Aldwin M. Anterola (R) Chief Scientific Officer of AHA is congratulated by Greater St. Louis NORML Board Member Blake Bell (L).
By: Cecil King
Aha Moments for Illinois’ Medical Cannabis Program
Missouri’s next door state neighbor Illinois continues to fine tune its medical cannabis program while cannabis activists in the Show Me State fight legal battles to get a medical cannabis initiative on the November 8th ballot.
Illinois’ lab Advanced Herbal Analytics, LLC (AHA) based in Carbondale, one of the state’s five cannabis testing labs, is betting recent changes in Illinois’ Compassionate Use of Medical Cannabis Pilot Program Act, or MCPPA, will help to jump-start the state’s legal medical cannabis sales.
Without a growing customer base, cannabis testing labs, dispensaries and cultivators could be affected by low sales volume.
“As long as the dispensaries have product on their shelves not being sold, orders to cultivators will not happen,” offers Aldwin M. Anterola, Chief Scientific Officer of AHA, who spoke to a group of Missouri cannabis activists at the Greater St. Louis NORML meeting on Sept. 12th. Low product sales mean less product for testing says Anterola, a critical requirement for medical cannabis products.
On August 2, 2016, faced with the potential of adding the failing medical cannabis program to his political legacy, Gov. Bruce Rauner listened to cultivators and dispensary owners and extended the pilot program till January 1, 2020. He also approved additional qualifying conditions to the program. These steps should encourage patients to apply to the program.
Adding more medical cannabis patients to the program is exactly what AHA lab needs. On September 7th the Illinois Department of Public Health (IDPH) announced the number of approved applicants reached 10,033, the highest number to date. IDPH’s figures include 74 patients under 18 years of age who can now enter the program.
In a public relations effort to build more interest in the program with Illinois citizens, the department lifted a media ban allowing reporters to enter the inside of cultivation facilities. But the prohibitionist mindset lingers on with strict rules that do not allow photos or video of a facility’s security systems.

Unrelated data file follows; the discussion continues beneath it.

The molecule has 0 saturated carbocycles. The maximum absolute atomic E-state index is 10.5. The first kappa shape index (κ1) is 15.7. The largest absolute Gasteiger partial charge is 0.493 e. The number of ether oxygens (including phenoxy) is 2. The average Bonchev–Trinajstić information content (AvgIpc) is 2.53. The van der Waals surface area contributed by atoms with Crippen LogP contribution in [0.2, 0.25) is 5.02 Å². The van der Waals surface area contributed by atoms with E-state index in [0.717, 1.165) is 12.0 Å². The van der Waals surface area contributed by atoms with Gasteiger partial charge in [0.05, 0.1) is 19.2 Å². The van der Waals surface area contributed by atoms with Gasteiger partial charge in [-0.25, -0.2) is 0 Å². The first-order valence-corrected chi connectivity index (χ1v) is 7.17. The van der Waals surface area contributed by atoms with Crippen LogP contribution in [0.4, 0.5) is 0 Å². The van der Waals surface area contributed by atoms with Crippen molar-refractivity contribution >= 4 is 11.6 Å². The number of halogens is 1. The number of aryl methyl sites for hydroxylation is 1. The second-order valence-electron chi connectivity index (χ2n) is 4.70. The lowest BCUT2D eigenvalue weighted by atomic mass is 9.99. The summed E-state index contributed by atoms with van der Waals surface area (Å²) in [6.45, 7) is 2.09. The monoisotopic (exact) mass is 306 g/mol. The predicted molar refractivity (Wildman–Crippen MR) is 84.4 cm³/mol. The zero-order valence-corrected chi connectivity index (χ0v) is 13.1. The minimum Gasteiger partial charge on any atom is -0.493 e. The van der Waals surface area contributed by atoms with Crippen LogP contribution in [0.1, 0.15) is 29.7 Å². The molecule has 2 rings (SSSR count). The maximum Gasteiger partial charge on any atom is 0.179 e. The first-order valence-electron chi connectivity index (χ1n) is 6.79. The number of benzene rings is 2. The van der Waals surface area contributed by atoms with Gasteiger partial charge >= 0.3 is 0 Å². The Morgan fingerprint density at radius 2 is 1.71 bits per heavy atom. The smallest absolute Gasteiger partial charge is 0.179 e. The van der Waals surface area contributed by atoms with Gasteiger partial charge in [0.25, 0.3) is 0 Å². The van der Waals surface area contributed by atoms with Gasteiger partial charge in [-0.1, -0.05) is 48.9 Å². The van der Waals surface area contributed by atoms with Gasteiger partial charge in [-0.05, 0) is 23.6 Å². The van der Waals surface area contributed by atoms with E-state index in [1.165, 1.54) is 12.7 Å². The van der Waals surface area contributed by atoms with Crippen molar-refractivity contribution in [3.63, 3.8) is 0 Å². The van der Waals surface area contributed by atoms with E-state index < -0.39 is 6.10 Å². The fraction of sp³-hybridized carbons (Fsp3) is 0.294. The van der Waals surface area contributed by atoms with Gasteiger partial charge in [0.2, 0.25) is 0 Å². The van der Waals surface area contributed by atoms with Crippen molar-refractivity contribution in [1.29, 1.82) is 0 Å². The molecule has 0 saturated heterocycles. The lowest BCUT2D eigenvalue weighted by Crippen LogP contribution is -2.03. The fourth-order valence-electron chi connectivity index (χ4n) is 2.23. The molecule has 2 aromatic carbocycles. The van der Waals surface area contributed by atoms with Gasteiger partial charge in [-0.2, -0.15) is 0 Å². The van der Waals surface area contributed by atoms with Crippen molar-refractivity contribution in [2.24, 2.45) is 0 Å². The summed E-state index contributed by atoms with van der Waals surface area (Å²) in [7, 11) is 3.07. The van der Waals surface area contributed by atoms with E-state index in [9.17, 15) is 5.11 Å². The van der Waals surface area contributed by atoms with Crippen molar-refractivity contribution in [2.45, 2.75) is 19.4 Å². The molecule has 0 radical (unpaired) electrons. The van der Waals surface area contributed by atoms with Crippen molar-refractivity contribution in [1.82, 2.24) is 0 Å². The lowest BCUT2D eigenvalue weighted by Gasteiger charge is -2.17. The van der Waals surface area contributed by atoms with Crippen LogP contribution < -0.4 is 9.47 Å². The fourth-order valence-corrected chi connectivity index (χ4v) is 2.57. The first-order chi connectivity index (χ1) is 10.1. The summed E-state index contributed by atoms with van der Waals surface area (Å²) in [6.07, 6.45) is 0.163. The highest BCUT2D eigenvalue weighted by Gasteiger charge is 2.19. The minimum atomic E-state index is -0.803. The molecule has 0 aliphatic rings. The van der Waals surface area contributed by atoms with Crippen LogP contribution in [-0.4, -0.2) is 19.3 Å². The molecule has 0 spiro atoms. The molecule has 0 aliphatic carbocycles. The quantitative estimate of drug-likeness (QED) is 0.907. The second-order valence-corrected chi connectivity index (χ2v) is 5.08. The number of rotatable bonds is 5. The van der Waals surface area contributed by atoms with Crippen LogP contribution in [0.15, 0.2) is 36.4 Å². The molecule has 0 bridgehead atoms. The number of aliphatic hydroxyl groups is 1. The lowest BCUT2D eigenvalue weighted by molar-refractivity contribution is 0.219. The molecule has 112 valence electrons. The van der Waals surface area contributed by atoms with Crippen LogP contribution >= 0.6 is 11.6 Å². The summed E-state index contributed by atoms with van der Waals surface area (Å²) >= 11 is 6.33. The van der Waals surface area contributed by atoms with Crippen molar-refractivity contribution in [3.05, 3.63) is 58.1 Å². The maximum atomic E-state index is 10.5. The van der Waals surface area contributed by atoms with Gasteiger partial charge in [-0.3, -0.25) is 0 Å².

It has taken just about two years to reach 10,033 patients starting when applications were initially accepted on September 2, 2014. An additional 2,367 applicants are awaiting approval from the IDPH.
Medical doctors nervous about recommending cannabis therapy and putting their medical licenses in jeopardy now only need to certify a patient’s diagnosis. Doctors are not required to recommend cannabis on the new forms posted online by the IDPH August 2nd.
Post-Traumatic Stress Disorder (PTSD) was added as a debilitating condition at the end of June. Veterans can apply for a medical cannabis registry identification card and must submit one year of medical records from the Veterans Administration facility where they receive services. Persons diagnosed with a terminal illness can apply to the program and will not have to pay application fees or be fingerprinted for their ID card.
The number of Illinois’ licensed medical cannabis dispensaries has increased to 44. Retail sales of medical cannabis for August totaled $3,301,674, including $2,001,601 in dry flower sales and $1,299,948 concentrates/infused-products. Cannabis dispensaries served almost 6,400 unique patients, who purchased 161,660 grams of dry cannabis in August, or about 481 lbs.
Hopeful Missouri medical cannabis entrepreneurs are closely watching the Illinois sales figures. Could a Missouri-based legal medical cannabis dispensary create a successful business plan with the $44,654 gross sales average an Illinois dispensary will bring in monthly?
That question can only be answered once Missouri citizens finally get a chance to vote and pass a medical cannabis initiative.